LARGER Can and Canal and River Trust volunteers

Animals and knives found in Ealing canal cleanup

Volunteers of LAGER Can collected more than 1,000 sackfuls of rubbish, finding knives and animals during a litter blitz on Ealing’s canal towpaths.

To mark the national Great British Spring Clean, LAGER Can – the litter Action Group for Ealing Residents teamed up with Canal & River Trust for a two week tidy-up.

Covering all 11.5 miles of the Grand Union towpath lying within Ealing borough, it took the group 13 sessions to clear the mountains of litter.

Three volunteers standing behind a mountain of rubbish sacks filled with rubbish.
Volunteers spent 261 hours clearing rubbish (credit: Mark Percy)

LAGER Can’s Cathy Swift said: “I am convinced that this kind of litter would disappear overnight if a deposit return scheme was introduced.

“Even if the people who buy the products did not collect their deposits, someone else would.” 

The majority of the litter consisted of cans and bottles but they also found a dead cat, two dead goats, and a machete.

A photo of a machete found in the Ealing canal, held up by one of the volunteers.
A machete found by LARGER Can along the canal (credit: Cathy Swift)

But Swift says that the discovery of weapons is nothing new.

Swift said: “In the past four years we have found at least three guns and many, many knives.

“I have personally found five or six large knives or machetes.”

Fly-tipping from boats and adjacent housing were particularly prevalent along the towpath between Northolt and Alperton.

A total of 472 bags of rubbish and 668 bags worth of ‘unbaggables’ (credit: Mark Percy)

Swift claimed litter picking is made all the more challenging by the lack of bins on the canal in Ealing borough, and didn’t buy the argument that bins attract rubbish.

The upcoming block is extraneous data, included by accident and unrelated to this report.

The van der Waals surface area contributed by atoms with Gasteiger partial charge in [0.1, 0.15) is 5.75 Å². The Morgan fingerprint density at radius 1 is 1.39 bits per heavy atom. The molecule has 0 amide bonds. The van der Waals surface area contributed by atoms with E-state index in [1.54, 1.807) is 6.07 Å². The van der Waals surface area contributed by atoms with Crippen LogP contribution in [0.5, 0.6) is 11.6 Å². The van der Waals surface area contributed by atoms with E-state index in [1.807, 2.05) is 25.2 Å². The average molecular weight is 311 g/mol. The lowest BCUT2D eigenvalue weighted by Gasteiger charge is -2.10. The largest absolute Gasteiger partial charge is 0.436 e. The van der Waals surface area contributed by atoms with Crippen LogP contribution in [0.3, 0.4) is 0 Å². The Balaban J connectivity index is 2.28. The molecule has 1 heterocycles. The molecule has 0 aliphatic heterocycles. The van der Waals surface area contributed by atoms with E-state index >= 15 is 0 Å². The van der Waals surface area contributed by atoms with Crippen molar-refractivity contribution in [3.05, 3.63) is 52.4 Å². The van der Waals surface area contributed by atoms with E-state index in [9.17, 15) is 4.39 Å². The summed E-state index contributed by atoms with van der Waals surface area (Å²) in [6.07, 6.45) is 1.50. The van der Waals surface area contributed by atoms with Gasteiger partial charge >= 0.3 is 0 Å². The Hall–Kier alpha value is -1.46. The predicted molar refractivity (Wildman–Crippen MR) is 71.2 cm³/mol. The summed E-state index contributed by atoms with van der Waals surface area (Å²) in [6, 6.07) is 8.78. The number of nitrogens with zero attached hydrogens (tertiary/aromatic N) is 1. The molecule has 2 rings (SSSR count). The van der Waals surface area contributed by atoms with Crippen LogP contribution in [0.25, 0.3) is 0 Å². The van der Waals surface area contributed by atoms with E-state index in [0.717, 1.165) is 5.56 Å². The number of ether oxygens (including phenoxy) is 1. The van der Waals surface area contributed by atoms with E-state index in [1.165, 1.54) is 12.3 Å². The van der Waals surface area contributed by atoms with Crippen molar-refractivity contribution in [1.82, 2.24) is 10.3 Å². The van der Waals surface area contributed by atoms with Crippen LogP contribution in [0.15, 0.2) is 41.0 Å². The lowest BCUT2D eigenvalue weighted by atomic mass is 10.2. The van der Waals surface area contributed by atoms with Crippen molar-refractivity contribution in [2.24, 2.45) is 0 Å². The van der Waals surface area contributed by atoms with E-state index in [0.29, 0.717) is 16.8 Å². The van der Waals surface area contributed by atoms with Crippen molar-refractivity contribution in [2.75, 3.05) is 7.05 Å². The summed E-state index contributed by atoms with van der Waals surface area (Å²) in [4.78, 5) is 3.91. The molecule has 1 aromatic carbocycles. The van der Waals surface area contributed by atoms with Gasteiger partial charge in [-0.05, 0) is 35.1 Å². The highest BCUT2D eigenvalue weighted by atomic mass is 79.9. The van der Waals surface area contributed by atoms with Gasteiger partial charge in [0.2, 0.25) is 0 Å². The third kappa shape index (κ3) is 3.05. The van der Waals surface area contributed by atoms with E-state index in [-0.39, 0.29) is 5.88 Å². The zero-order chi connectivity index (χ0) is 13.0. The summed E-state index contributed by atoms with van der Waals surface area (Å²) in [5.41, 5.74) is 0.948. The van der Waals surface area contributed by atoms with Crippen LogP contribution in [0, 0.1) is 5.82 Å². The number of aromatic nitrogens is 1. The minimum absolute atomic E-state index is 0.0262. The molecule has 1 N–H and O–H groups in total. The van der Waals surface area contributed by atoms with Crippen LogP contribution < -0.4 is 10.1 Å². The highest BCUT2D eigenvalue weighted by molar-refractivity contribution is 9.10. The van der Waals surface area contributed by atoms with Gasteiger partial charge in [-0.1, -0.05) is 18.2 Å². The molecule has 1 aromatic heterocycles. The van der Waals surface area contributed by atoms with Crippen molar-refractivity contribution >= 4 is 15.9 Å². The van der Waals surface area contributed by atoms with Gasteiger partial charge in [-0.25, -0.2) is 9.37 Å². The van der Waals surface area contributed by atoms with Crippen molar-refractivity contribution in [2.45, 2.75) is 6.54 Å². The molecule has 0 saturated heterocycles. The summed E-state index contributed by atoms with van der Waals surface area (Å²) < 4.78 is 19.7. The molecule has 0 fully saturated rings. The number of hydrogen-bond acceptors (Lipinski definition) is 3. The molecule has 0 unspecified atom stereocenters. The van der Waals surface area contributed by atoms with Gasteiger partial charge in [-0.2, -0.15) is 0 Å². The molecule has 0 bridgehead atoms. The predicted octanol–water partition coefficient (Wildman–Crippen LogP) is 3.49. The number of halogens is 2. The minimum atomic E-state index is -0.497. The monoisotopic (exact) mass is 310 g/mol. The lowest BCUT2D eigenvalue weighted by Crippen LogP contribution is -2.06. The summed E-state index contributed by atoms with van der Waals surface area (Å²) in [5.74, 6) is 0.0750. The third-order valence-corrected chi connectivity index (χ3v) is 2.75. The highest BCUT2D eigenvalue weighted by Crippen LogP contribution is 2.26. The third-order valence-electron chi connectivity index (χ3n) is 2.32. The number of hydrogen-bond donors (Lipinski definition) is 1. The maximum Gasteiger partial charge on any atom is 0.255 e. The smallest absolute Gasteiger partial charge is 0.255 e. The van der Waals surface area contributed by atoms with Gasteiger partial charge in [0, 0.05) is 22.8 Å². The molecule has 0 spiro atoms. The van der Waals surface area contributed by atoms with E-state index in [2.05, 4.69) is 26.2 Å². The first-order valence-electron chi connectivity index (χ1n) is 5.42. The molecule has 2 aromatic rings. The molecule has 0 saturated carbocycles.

Swift said: “Bins, if installed, need to be emptied when they are full. If not they look as if they are encouraging bad behaviour when, in fact, they are doing the opposite.

“It’s clear from the work we’ve done over the past four years that many people want to do the right thing.

“For example, a giant plant pot at Hayes Bridge is being used as a bin.

Volunteers pulling out a shopping trolley from the canal (credit: Jacquie de Bidaph)

“I feel that the absence of bins, and failure to clean the rubbish up, sends a message that the people in authority don’t care.”

LARGER Can and the Canal & River Trust have been working together since January 2022 with monthly ‘litter cruises’ in Southall.

Swift added: “We believe that if we continue to work cooperatively we can make a real difference to what should, after all, be a beautiful place to spend time.”

Canal & River Trust Volunteer Coordinator Gareth George said: “The team made a real difference making life by water better for everyone.”

The majority of rubbish cleared was of cans and bottles (credit: Mark Percy)

Featured image credit Mark Percy

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